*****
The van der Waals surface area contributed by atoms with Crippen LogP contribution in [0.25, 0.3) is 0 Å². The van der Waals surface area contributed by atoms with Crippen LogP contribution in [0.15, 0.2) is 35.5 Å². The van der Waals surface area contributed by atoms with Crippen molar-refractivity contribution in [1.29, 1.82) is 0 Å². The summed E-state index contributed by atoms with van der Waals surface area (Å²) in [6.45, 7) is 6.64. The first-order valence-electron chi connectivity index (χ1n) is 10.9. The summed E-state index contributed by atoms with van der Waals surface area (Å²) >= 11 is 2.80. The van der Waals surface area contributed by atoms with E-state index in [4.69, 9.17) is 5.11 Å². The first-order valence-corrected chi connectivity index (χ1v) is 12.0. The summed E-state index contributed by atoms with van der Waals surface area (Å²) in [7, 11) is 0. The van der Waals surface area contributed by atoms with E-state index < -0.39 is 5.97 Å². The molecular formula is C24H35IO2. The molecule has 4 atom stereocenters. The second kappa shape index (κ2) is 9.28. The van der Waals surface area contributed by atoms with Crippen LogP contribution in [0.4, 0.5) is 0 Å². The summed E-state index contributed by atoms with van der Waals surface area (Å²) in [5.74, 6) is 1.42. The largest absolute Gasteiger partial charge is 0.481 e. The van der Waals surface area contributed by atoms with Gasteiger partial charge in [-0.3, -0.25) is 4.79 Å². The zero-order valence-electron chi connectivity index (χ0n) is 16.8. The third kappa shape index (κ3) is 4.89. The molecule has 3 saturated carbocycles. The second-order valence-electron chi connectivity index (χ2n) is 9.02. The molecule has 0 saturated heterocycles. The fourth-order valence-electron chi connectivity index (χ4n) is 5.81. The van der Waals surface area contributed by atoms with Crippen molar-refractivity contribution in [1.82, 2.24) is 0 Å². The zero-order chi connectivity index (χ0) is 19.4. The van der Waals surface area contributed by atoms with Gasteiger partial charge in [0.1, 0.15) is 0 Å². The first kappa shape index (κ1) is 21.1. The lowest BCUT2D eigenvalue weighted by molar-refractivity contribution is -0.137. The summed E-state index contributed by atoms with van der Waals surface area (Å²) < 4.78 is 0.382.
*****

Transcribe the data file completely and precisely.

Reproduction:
The van der Waals surface area contributed by atoms with Crippen LogP contribution in [0.25, 0.3) is 0 Å². The van der Waals surface area contributed by atoms with Crippen LogP contribution in [0.15, 0.2) is 35.5 Å². The van der Waals surface area contributed by atoms with Crippen molar-refractivity contribution in [1.29, 1.82) is 0 Å². The summed E-state index contributed by atoms with van der Waals surface area (Å²) in [6.45, 7) is 6.64. The first-order valence-electron chi connectivity index (χ1n) is 10.9. The summed E-state index contributed by atoms with van der Waals surface area (Å²) >= 11 is 2.80. The van der Waals surface area contributed by atoms with E-state index in [4.69, 9.17) is 5.11 Å². The first-order valence-corrected chi connectivity index (χ1v) is 12.0. The summed E-state index contributed by atoms with van der Waals surface area (Å²) in [7, 11) is 0. The van der Waals surface area contributed by atoms with E-state index < -0.39 is 5.97 Å². The molecular formula is C24H35IO2. The molecule has 4 atom stereocenters. The second kappa shape index (κ2) is 9.28. The van der Waals surface area contributed by atoms with Crippen LogP contribution in [0.4, 0.5) is 0 Å². The summed E-state index contributed by atoms with van der Waals surface area (Å²) in [5.74, 6) is 1.42. The largest absolute Gasteiger partial charge is 0.481 e. The van der Waals surface area contributed by atoms with Gasteiger partial charge in [-0.3, -0.25) is 4.79 Å². The zero-order valence-electron chi connectivity index (χ0n) is 16.8. The third kappa shape index (κ3) is 4.89. The molecule has 3 saturated carbocycles. The second-order valence-electron chi connectivity index (χ2n) is 9.02. The molecule has 0 saturated heterocycles. The fourth-order valence-electron chi connectivity index (χ4n) is 5.81. The van der Waals surface area contributed by atoms with Crippen molar-refractivity contribution in [1.82, 2.24) is 0 Å². The zero-order chi connectivity index (χ0) is 19.4. The van der Waals surface area contributed by atoms with Gasteiger partial charge in [0.1, 0.15) is 0 Å². The first kappa shape index (κ1) is 21.1. The lowest BCUT2D eigenvalue weighted by molar-refractivity contribution is -0.137. The summed E-state index contributed by atoms with van der Waals surface area (Å²) < 4.78 is 0.382.